Medical practitioners and aviation operators are legally required to advise us if they believe or suspect that a licence holder has a medical condition that may interfere with aviation safety. For more information, read:
The medical certificate application fee is $120.75 (including GST). It’s payable at the time of each application, from 01 July 2017. The fee must be paid at the time of the application and before a medical examination takes place.
The fee can be paid online via our online payment system(external link) or by making a manual payment.
Once payment is completed, email notifications will be sent to the email address provided, the CAA medical unit, and your medical examiner, if chosen. The notification will confirm that payment has been made and will note the CAA receipt number. This email will need to be provided to your medical examiner at the time of application.
Note: The medical certificate application fee is in addition to what medical examiners charge. The fee reflects the cost associated with processing your application.
Read information on Accredited Medical Conclusion fees.
You are legally required to advise us if you’re aware of, or suspect, a change in your medical condition that may interfere with aviation safety. For more information, read:
If an applicant is dissatisfied with a decision made on their application, such as it being declined or having conditions or restrictions added, they have three review options.
Section 27L of the Civil Aviation Act 1990 provides for review of decisions regarding medical certificates or applications. Under this section an applicant may, within 20 working days, request the convener to review a decision. The type of decisions that can be reviewed by the convener are:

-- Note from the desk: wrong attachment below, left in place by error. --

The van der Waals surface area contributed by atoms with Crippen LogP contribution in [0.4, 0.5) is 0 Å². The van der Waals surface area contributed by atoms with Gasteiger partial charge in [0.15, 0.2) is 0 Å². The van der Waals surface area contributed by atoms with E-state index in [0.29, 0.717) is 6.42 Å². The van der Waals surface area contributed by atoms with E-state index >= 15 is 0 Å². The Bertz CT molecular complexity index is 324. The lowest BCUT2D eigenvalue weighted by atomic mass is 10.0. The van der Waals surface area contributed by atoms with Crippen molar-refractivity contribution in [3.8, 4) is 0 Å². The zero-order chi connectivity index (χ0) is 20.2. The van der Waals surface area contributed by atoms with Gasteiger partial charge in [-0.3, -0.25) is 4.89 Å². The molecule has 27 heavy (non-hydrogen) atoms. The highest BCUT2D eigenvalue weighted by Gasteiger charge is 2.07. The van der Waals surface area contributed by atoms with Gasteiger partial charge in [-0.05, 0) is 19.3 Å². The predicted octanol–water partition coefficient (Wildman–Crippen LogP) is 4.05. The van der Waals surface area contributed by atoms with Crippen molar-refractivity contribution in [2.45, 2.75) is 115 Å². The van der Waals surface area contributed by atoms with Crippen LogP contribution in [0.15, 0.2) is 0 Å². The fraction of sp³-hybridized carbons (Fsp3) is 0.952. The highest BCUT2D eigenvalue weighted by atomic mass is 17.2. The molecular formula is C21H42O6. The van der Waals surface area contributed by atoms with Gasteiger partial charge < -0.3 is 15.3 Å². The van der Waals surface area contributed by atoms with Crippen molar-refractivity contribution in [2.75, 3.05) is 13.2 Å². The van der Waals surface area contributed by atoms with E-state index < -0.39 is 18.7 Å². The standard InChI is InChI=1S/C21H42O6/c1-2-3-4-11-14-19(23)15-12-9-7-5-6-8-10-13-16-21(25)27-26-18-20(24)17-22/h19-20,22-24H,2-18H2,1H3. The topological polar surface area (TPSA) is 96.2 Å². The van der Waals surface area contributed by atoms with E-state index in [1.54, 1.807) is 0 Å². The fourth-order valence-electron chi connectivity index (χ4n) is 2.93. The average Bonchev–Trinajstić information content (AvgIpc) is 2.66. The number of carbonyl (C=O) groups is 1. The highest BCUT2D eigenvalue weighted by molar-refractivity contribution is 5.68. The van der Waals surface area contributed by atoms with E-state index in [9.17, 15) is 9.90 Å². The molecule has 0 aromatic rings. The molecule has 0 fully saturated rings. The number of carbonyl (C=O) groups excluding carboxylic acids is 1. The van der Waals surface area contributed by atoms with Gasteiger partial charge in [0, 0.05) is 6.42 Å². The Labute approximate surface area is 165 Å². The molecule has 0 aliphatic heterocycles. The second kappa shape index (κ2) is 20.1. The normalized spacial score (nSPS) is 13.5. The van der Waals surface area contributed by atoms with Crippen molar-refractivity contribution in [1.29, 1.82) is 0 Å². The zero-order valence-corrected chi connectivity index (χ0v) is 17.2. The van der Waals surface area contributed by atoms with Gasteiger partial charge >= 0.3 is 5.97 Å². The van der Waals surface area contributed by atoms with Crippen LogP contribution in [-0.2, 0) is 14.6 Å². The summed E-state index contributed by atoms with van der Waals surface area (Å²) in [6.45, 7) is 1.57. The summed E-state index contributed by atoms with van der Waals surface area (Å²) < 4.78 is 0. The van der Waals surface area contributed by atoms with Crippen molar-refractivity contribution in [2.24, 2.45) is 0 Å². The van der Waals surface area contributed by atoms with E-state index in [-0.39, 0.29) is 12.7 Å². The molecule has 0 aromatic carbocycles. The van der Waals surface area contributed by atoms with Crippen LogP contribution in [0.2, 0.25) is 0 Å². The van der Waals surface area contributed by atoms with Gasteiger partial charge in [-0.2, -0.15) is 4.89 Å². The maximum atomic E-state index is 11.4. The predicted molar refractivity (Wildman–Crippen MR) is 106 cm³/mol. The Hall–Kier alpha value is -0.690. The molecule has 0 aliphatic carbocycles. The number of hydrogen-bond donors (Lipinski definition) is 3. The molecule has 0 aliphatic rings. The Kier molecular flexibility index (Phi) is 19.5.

1. Any decision taken under section 27B to:
2. Any decision under section 27I other than decisions relating to the suspension, or the imposition or amendment of conditions, on the medical certificate. These exceptions are specified in section 27L(1)(b).
The convener can only review certain categories of decisions. Please refer to S27L & M of the Civil Aviation Act.
The Ministry of Transport has more information on the review process, including a guide and an application for review.
Section 27P of the Act affirms the right of any person affected by any decision taken by the Director under sections 27B, 27I(7), 27I(11), 27L, or 27M to appeal to the District Court under section 66 of the Act. This right of appeal does not apply to a decision taken under section 27B(5)(b) which permits the Director to require an applicant to undertake further tests, examinations or re-examinations or to provide further information as specified.
An applicant also has the right to make an application for Judicial Review of any decision made by the Director pursuant to functions under the Act or powers granted under the Civil Aviation Rules.
We cannot provide advice to applicants regarding their rights to District Court appeal or Judicial Review. Assistance and advice should be sought from a lawyer when considering either a District Court appeal or Judicial Review.